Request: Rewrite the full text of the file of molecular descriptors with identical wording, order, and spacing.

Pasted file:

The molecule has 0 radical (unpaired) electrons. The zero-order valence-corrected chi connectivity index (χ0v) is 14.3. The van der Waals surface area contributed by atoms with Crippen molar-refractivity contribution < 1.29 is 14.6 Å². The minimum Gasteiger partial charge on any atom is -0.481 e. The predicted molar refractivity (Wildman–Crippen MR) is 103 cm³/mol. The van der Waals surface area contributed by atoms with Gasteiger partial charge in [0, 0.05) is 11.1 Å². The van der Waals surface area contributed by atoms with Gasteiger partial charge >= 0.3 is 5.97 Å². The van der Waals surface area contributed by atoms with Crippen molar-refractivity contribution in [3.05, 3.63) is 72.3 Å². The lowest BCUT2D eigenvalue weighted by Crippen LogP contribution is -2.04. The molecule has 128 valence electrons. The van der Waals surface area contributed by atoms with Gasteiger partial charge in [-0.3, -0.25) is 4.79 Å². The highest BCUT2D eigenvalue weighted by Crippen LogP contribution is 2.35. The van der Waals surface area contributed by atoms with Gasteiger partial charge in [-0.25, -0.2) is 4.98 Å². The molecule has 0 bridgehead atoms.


The molecule has 0 radical (unpaired) electrons. The zero-order valence-corrected chi connectivity index (χ0v) is 14.3. The van der Waals surface area contributed by atoms with Crippen molar-refractivity contribution < 1.29 is 14.6 Å². The minimum Gasteiger partial charge on any atom is -0.481 e. The predicted molar refractivity (Wildman–Crippen MR) is 103 cm³/mol. The van der Waals surface area contributed by atoms with Gasteiger partial charge in [0, 0.05) is 11.1 Å². The van der Waals surface area contributed by atoms with Gasteiger partial charge >= 0.3 is 5.97 Å². The van der Waals surface area contributed by atoms with Crippen molar-refractivity contribution in [3.05, 3.63) is 72.3 Å². The lowest BCUT2D eigenvalue weighted by Crippen LogP contribution is -2.04. The molecule has 128 valence electrons. The van der Waals surface area contributed by atoms with Gasteiger partial charge in [-0.3, -0.25) is 4.79 Å². The highest BCUT2D eigenvalue weighted by Crippen LogP contribution is 2.35. The van der Waals surface area contributed by atoms with Gasteiger partial charge in [-0.25, -0.2) is 4.98 Å². The molecule has 0 bridgehead atoms.